The Curious Incident of the Dog in the Night-Time
This is a story about the weirdness of the world as understood by the mind of Christopher John Francis Boone, a boy with autism who lives with his father in a small town in the UK. Christopher hates crowds of people, vague questions, figurative language, being touched, and the color yellow (seeing four yellow cars in a row on his way to school makes it a Black Day, on which he doesn’t eat anything). But he loves all things scientific, mathematical, and factual. When he gets lost, he physically performs the Pledge maze-solving algorithm. When he gets stressed, he solves quadratic equations in his head. And his best approximation for life is the prime numbers:
Prime numbers are what is left when you have taken all the patterns away. I think prime numbers are like life. They are very logical but you could never work out the rules, even if you spent all your time thinking about them.
— The Curious Incident of the Dog in the Night-Time, page 12.
The book itself is one of Christopher’s school exercises. When he finds a neighbor’s dog stabbed through with a pitchfork, he takes it upon himself to solve the murder mystery. Siobahn — his teacher and likely the only person in his life that fully understands autism — encourages him to document it all like his favorite Sherlock Holmes novels. But just as often as it includes details about the case, it also includes Christopher’s meandering thoughts: his interactions with his father, his hopes for the future, and his bewilderment with the world.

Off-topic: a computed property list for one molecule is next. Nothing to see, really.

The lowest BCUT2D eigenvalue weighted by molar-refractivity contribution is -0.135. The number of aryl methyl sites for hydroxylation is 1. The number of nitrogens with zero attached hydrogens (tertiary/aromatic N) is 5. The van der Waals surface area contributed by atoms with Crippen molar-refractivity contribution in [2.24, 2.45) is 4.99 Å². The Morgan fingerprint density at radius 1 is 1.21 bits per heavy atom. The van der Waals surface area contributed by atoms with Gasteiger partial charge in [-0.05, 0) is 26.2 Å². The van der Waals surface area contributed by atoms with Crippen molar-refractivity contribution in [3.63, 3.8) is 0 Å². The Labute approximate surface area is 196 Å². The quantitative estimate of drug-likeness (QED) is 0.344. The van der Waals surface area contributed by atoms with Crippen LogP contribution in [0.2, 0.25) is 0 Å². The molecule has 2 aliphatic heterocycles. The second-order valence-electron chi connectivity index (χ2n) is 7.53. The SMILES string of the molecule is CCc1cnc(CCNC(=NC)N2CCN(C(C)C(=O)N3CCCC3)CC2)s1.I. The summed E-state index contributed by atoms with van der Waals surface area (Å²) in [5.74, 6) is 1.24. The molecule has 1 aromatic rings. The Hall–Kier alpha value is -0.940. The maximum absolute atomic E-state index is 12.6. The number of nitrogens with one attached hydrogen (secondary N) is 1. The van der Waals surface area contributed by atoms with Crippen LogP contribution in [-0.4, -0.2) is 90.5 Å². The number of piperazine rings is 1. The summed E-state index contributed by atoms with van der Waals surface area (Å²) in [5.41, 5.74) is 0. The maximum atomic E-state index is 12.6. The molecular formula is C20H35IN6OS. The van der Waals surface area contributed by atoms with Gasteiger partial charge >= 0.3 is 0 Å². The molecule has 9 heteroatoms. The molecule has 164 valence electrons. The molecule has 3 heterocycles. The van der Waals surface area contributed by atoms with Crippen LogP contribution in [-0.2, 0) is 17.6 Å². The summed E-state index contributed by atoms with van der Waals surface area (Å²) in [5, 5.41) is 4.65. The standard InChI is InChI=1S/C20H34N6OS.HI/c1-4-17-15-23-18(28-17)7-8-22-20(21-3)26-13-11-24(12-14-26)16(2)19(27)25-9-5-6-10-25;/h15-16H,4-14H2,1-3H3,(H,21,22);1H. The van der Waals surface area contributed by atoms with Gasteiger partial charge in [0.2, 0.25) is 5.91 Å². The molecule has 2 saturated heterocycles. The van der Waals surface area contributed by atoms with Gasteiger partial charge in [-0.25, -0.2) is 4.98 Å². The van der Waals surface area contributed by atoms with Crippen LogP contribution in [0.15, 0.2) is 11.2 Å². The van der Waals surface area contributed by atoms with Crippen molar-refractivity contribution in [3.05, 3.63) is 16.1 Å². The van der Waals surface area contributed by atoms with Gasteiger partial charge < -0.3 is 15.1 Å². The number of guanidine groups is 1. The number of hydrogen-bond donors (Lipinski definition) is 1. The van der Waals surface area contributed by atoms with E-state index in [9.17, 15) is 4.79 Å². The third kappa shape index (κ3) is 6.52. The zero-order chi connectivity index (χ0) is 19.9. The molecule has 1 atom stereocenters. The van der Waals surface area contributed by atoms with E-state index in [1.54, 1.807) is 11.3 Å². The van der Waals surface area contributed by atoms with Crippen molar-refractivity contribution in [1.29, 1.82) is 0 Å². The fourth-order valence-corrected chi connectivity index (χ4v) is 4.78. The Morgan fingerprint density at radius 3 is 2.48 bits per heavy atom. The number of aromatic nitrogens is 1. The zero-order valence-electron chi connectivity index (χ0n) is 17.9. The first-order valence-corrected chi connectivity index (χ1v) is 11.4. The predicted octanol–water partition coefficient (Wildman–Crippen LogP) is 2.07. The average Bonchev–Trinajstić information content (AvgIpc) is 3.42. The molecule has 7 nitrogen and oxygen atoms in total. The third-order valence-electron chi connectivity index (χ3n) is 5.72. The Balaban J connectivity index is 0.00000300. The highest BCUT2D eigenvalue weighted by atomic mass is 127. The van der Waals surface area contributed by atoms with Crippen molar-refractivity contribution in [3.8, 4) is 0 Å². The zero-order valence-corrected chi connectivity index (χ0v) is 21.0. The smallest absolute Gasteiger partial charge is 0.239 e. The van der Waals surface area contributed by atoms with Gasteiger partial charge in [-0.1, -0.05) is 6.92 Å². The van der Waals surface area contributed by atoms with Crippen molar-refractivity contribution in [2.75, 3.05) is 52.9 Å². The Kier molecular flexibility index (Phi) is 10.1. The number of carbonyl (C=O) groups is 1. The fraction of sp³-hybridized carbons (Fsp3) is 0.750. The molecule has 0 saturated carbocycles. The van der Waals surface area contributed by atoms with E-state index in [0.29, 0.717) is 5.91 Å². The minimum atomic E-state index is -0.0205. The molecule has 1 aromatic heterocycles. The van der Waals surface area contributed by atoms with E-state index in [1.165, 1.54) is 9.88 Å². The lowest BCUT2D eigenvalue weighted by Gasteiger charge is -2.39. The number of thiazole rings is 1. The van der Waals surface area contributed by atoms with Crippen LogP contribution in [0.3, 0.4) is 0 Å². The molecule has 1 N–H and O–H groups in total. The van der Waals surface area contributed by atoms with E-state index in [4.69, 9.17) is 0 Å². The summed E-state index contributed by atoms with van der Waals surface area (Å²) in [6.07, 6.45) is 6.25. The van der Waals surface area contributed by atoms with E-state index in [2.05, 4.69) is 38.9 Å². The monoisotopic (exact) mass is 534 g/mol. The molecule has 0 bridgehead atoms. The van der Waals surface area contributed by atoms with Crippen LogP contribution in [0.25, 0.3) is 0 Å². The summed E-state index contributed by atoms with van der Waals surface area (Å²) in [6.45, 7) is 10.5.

This is where the clever beauty of this novel shines through: in some ways, we all are bewildered with our world. People don’t say what they mean. Solid, committed relationships break. We fill the world with noise instead of thoughtful presence. Through the eyes of Christopher, we can learn empathy for those who simply can’t cope with these strange nuances as well as we do (or don’t). Through the thoughts of a boy who thinks of everyone as different from himself, we’re reminded just how many common threads bind us all together. And through his quips — which he would never call jokes because he claims to not know any or understand them — we can find humor in truth.
Mr. Jeavons asked me whether this made me feel safe, having things always in a nice order, and I said it did.
Then he asked if I didn’t like things changing. And I said I wouldn’t mind things changing if I became an astronaut, for example, which is one of the biggest changes you can imagine, apart from becoming a girl or dying.
— The Curious Incident of the Dog in the Night-Time, page 25.